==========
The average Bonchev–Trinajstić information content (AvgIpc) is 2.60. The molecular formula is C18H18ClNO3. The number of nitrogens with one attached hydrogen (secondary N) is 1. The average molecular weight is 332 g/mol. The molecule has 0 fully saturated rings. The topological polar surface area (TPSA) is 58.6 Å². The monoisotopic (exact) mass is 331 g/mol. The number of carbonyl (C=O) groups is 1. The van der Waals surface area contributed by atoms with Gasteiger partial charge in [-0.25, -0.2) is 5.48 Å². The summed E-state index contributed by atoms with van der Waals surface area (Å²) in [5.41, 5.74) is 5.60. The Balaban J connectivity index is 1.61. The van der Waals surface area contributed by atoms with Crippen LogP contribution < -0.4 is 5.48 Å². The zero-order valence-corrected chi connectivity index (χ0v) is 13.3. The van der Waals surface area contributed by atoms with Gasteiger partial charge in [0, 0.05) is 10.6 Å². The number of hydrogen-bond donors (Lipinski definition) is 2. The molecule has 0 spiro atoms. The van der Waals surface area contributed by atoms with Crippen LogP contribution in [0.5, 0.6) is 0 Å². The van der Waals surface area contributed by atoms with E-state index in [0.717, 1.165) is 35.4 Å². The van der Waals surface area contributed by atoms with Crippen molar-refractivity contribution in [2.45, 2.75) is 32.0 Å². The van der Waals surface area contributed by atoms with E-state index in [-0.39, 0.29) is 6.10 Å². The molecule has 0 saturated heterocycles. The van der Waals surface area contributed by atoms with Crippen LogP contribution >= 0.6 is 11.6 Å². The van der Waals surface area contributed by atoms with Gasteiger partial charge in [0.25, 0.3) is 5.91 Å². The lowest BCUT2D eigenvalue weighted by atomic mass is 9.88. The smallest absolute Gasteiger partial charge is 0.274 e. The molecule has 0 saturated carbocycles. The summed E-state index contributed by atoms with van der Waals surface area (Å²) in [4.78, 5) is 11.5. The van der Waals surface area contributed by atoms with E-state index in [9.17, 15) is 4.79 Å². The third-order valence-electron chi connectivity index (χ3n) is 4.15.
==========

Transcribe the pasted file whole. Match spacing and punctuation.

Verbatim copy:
The average Bonchev–Trinajstić information content (AvgIpc) is 2.60. The molecular formula is C18H18ClNO3. The number of nitrogens with one attached hydrogen (secondary N) is 1. The average molecular weight is 332 g/mol. The molecule has 0 fully saturated rings. The topological polar surface area (TPSA) is 58.6 Å². The monoisotopic (exact) mass is 331 g/mol. The number of carbonyl (C=O) groups is 1. The van der Waals surface area contributed by atoms with Gasteiger partial charge in [-0.25, -0.2) is 5.48 Å². The summed E-state index contributed by atoms with van der Waals surface area (Å²) in [5.41, 5.74) is 5.60. The Balaban J connectivity index is 1.61. The van der Waals surface area contributed by atoms with Crippen LogP contribution < -0.4 is 5.48 Å². The zero-order valence-corrected chi connectivity index (χ0v) is 13.3. The van der Waals surface area contributed by atoms with Gasteiger partial charge in [0, 0.05) is 10.6 Å². The number of hydrogen-bond donors (Lipinski definition) is 2. The molecule has 0 spiro atoms. The van der Waals surface area contributed by atoms with Crippen LogP contribution in [0.5, 0.6) is 0 Å². The van der Waals surface area contributed by atoms with E-state index in [0.717, 1.165) is 35.4 Å². The van der Waals surface area contributed by atoms with Crippen molar-refractivity contribution in [2.45, 2.75) is 32.0 Å². The van der Waals surface area contributed by atoms with E-state index in [-0.39, 0.29) is 6.10 Å². The molecule has 0 saturated heterocycles. The van der Waals surface area contributed by atoms with Crippen LogP contribution >= 0.6 is 11.6 Å². The van der Waals surface area contributed by atoms with Gasteiger partial charge in [0.25, 0.3) is 5.91 Å². The lowest BCUT2D eigenvalue weighted by atomic mass is 9.88. The smallest absolute Gasteiger partial charge is 0.274 e. The molecule has 0 saturated carbocycles. The summed E-state index contributed by atoms with van der Waals surface area (Å²) in [4.78, 5) is 11.5. The van der Waals surface area contributed by atoms with E-state index in [9.17, 15) is 4.79 Å². The third-order valence-electron chi connectivity index (χ3n) is 4.15.